About civil engineering

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Hi, im an undergrad civil engineering student and wanted to know...

1) What are the jobs i can get from graduating with a B.S.? What are those different positions?

2) Do i need to take masteral or doctorate degrees in order to be employed for a higher position? Or having a B.S. is already employable and can give you a good salary?

3) What are my needed computer skills to have an impressive resume?

4) Is masteral or even doctorate degree only applicable if you wanna be a professor?

5) What's the best country in pursuing such career?

I just want to know those queries to have a better direction and can plan for my future.

Thanks for any input.

Eric
 

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  • #2
Astronuc
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Hi, im an undergrad civil engineering student and wanted to know...

1) What are the jobs i can get from graduating with a B.S.? What are those different positions?

2) Do i need to take masteral or doctorate degrees in order to be employed for a higher position? Or having a B.S. is already employable and can give you a good salary?

3) What are my needed computer skills to have an impressive resume?

4) Is masteral or even doctorate degree only applicable if you wanna be a professor?

5) What's the best country in pursuing such career?

I just want to know those queries to have a better direction and can plan for my future.

Thanks for any input.

Eric
A BS in any engineering field will get one into an entry level engineering program. Before one graduates, one should take the EIT or FE exam in one's discipline.

For civil engineering, see - http://www.asce.org/ (or equivalent in other countries) and particularly
http://www.asce.org/

Jobs can be in structures, civil works, transportation, water supply, waste water, . . . .

I recommend at least an MS degree and PhD if one finds an interesting area in which to contribute.

One important area is computational mechanics.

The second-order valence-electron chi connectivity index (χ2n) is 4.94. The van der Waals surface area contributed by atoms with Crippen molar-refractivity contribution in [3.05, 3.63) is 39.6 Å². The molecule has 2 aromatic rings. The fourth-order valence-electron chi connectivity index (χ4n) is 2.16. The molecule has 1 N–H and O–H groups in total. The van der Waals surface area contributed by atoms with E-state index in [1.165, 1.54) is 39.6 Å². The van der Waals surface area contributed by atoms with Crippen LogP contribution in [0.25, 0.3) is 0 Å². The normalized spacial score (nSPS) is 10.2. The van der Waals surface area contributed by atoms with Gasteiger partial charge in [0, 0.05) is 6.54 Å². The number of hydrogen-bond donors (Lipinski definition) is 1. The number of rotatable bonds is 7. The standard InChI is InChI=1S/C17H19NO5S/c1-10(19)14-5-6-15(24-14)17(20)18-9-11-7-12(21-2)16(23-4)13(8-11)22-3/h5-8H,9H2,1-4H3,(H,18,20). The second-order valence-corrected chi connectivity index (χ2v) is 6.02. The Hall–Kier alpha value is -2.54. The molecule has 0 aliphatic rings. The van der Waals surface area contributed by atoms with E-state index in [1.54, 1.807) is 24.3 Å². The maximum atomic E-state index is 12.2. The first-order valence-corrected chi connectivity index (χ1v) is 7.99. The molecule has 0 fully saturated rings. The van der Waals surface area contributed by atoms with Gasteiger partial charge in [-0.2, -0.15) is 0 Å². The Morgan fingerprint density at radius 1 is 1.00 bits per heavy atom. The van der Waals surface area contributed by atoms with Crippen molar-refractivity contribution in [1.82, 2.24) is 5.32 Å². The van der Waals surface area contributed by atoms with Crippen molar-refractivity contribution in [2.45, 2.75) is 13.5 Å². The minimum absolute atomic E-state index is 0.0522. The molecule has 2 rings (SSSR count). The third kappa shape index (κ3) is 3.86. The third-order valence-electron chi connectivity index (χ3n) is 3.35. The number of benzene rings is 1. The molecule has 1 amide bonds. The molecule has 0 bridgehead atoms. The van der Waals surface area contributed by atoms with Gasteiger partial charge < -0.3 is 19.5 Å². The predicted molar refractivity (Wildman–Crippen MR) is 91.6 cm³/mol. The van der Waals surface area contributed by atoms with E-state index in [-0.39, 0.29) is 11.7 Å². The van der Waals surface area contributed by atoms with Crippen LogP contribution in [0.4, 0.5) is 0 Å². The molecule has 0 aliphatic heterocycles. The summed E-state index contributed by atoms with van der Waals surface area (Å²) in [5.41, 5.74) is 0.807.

Industrialized nations and developing nations with infrastructure development will certainly provide a market for CivEs and Structural Engineers.
 
  • #3
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A BS in any engineering field will get one into an entry level engineering program. Before one graduates, one should take the EIT or FE exam in one's discipline.

Sir can you please explain what are EIT and FE exams, because here in the Philippines we only have a board exam to take after graduation to be a licensed engineer. i just dont know about it or maybe it will be introduced to us in the later part of our course.

For civil engineering, see - http://www.asce.org/ (or equivalent in other countries) and particularly
http://www.asce.org/

Jobs can be in structures, civil works, transportation, water supply, waste water, . . . .

I recommend at least an MS degree and PhD if one finds an interesting area in which to contribute.

Is it possible for me to work first with my BS and earn some adequate income for pursuing an MS or even PhD degree (because i would plan to study abroad)? or is it better to take an MS right after graduation? Im sorry for being annoying, im just pretty much troubled.
 
  • #4
Astronuc
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Sir can you please explain what are EIT and FE exams, because here in the Philippines we only have a board exam to take after graduation to be a licensed engineer. i just dont know about it or maybe it will be introduced to us in the later part of our course.
The EIT stands for Engineer-in-training, which I believe was replaced with the FE, or Fundamentals of Engineering. Normally in the US, an undergraduate student would take an EIT/FE exam during the final year of an undergraduate engineering program, or during the first year of a graduate (MS) program. I recommend checking with the Department of Civil Engineering of one's university, and/or the Licensure office.

In the US - http://www.nspe.org/Licensure/index.html

See - http://www.ppi2pass.com/ppi/PPIInfo_pg_myppi-faqs-foreign.html#philippines [Broken]

Is it possible for me to work first with my BS and earn some adequate income for pursuing an MS or even PhD degree (because i would plan to study abroad)? or is it better to take an MS right after graduation? Im sorry for being annoying, im just pretty much troubled.
It might be possible to do an MS while working. This is a matter to be arranged with an employer.

My professors encouraged MS and PhD right after the undergraduate program. This assumes that one has no family to support. In some cases, it might be better to work for some time to gain field experience.
 
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  • #5
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The EIT stands for Engineer-in-training, which I believe was replaced with the FE, or Fundamentals of Engineering. Normally in the US, an undergraduate student would take an EIT/FE exam during the final year of an undergraduate engineering program, or during the first year of a graduate (MS) program. I recommend checking with the Department of Civil Engineering of one's university, and/or the Licensure office.

In the US - http://www.nspe.org/Licensure/index.html

See - http://www.ppi2pass.com/ppi/PPIInfo_pg_myppi-faqs-foreign.html#philippines [Broken]

thanks for this sir. It helps a lot. I'm a li'l bit amazed knowing that there are 3 exams for electrical engineering (my brother is an incoming 5th year EE undergrad student) while for CE it takes only one exam.

It might be possible to do an MS while working. This is a matter to be arranged with an employer.